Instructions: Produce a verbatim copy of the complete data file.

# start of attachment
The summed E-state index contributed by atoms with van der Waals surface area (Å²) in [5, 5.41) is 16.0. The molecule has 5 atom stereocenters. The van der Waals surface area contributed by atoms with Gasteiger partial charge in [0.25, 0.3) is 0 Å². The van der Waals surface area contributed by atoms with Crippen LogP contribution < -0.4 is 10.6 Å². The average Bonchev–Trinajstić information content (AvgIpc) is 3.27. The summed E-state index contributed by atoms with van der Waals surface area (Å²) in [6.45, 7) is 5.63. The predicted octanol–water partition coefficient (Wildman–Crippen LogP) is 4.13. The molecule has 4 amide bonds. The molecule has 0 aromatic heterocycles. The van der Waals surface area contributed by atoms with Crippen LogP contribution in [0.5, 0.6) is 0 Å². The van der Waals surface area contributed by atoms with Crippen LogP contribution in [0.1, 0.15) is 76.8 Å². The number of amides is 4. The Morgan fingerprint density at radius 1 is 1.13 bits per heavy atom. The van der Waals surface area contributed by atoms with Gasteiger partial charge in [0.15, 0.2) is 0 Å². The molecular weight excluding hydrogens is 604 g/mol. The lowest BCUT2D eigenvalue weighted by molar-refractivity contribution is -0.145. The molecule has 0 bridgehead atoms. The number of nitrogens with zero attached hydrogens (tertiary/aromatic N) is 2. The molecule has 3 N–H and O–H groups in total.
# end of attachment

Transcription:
The summed E-state index contributed by atoms with van der Waals surface area (Å²) in [5, 5.41) is 16.0. The molecule has 5 atom stereocenters. The van der Waals surface area contributed by atoms with Gasteiger partial charge in [0.25, 0.3) is 0 Å². The van der Waals surface area contributed by atoms with Crippen LogP contribution < -0.4 is 10.6 Å². The average Bonchev–Trinajstić information content (AvgIpc) is 3.27. The summed E-state index contributed by atoms with van der Waals surface area (Å²) in [6.45, 7) is 5.63. The predicted octanol–water partition coefficient (Wildman–Crippen LogP) is 4.13. The molecule has 4 amide bonds. The molecule has 0 aromatic heterocycles. The van der Waals surface area contributed by atoms with Crippen LogP contribution in [0.5, 0.6) is 0 Å². The van der Waals surface area contributed by atoms with Crippen LogP contribution in [0.1, 0.15) is 76.8 Å². The number of amides is 4. The Morgan fingerprint density at radius 1 is 1.13 bits per heavy atom. The van der Waals surface area contributed by atoms with Gasteiger partial charge in [0.15, 0.2) is 0 Å². The molecular weight excluding hydrogens is 604 g/mol. The lowest BCUT2D eigenvalue weighted by molar-refractivity contribution is -0.145. The molecule has 0 bridgehead atoms. The number of nitrogens with zero attached hydrogens (tertiary/aromatic N) is 2. The molecule has 3 N–H and O–H groups in total.